Wednesday, 11 February 2015

Fry and God

Well, Stephen Fry’s been having a very public go at God. And of course he’s stirred up some interesting responses: Russell Brand for one!! And David Robertson the Christian Scientist/Philosopher has a response out there too.

Both Brand and Robertson make good points. Basically Fry, a clever bloke by all accounts, has made the mistake of assuming that it would be God’s job, if God existed, to make and keep the world perfect. That’s what Fry thinks God should be for. Robertson makes the point that love is what it’s all about and challenges the Fry point of view by asking what a so called perfect world would have to be like. Brand challenges the criticism of religions in general that takes them quite literally and ignores the deeper spiritual message that drives them. Good for him.

One of Fry’s criticisms of Jesus is that some his sayings are “twee” and impractical, like the one about letting the person without sin cast the first stone. Fry omits to give Jesus the credit for having just saved the life of the adulterous woman with that little line. And no-one has ever suggested that that saying should or ought to become the basis for world jurisprudence, least of all Jesus. Fry also takes the very easy and emotionally loaded line of using disease in children as a club with which to bash Theism. There are many devout believers in God who have watched their children succumb to dreadful diseases and who have not tried to blame God for this.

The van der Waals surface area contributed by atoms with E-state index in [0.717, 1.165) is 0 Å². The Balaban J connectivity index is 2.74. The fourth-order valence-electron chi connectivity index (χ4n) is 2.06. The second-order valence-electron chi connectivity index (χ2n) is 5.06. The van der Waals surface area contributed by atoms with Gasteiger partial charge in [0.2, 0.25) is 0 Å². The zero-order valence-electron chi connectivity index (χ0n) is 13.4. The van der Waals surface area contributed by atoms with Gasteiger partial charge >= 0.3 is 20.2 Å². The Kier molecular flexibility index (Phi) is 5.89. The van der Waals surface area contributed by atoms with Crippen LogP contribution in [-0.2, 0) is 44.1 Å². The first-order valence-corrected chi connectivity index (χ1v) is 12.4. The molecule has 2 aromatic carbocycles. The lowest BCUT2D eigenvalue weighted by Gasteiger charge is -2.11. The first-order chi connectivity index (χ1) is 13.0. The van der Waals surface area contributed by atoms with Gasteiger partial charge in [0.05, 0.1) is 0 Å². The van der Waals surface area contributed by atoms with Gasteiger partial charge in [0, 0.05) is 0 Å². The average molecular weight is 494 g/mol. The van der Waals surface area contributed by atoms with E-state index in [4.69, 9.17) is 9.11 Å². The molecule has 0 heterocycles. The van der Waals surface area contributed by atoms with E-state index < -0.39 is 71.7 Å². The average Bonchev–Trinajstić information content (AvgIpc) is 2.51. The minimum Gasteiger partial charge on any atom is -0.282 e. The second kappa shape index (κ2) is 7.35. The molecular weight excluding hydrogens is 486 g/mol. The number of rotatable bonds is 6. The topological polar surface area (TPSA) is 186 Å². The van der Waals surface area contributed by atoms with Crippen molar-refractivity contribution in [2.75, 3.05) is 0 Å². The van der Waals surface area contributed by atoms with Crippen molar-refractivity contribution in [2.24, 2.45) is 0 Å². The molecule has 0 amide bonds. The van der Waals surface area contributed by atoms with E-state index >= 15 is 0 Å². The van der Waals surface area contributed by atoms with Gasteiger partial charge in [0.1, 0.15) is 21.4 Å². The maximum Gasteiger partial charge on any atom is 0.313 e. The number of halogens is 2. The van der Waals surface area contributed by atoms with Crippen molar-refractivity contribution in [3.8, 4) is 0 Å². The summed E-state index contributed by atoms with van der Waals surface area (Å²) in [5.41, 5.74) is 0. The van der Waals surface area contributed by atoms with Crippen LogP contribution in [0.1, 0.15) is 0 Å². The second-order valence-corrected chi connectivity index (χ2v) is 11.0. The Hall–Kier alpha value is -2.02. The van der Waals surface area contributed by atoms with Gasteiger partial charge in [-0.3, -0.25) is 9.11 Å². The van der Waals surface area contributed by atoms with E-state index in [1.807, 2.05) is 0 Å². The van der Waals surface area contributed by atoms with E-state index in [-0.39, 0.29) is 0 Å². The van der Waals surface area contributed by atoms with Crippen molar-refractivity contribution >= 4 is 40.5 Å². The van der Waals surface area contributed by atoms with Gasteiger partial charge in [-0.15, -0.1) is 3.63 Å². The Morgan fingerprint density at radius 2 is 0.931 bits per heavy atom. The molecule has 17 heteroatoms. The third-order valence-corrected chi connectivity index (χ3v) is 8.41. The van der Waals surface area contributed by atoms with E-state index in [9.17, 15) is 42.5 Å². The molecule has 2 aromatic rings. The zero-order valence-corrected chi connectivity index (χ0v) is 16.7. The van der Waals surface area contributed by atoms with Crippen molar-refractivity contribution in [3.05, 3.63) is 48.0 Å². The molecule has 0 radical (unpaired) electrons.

It looks like Fry is having a go at the God of Christianity in particular, although presumably all forms of God are included in his attitude. He does not pause to think that because of the Christian Faith, he can very safely and easily say what he does, because one of the hallmarks of contemporary Christian society is that it offers safety and protection to those even who disagree with it.

I know Christianity has a lot of bad stuff to answer for, and that is why some people who are a bit angry at its still rather venerated position in British society, feel they can rant at it.  But it is neither wise nor clever to come to a conclusion about something’s validity, usefulness or worth based on the worst examples of it. (I rather like the way Brand uses this argument with regard to football!)

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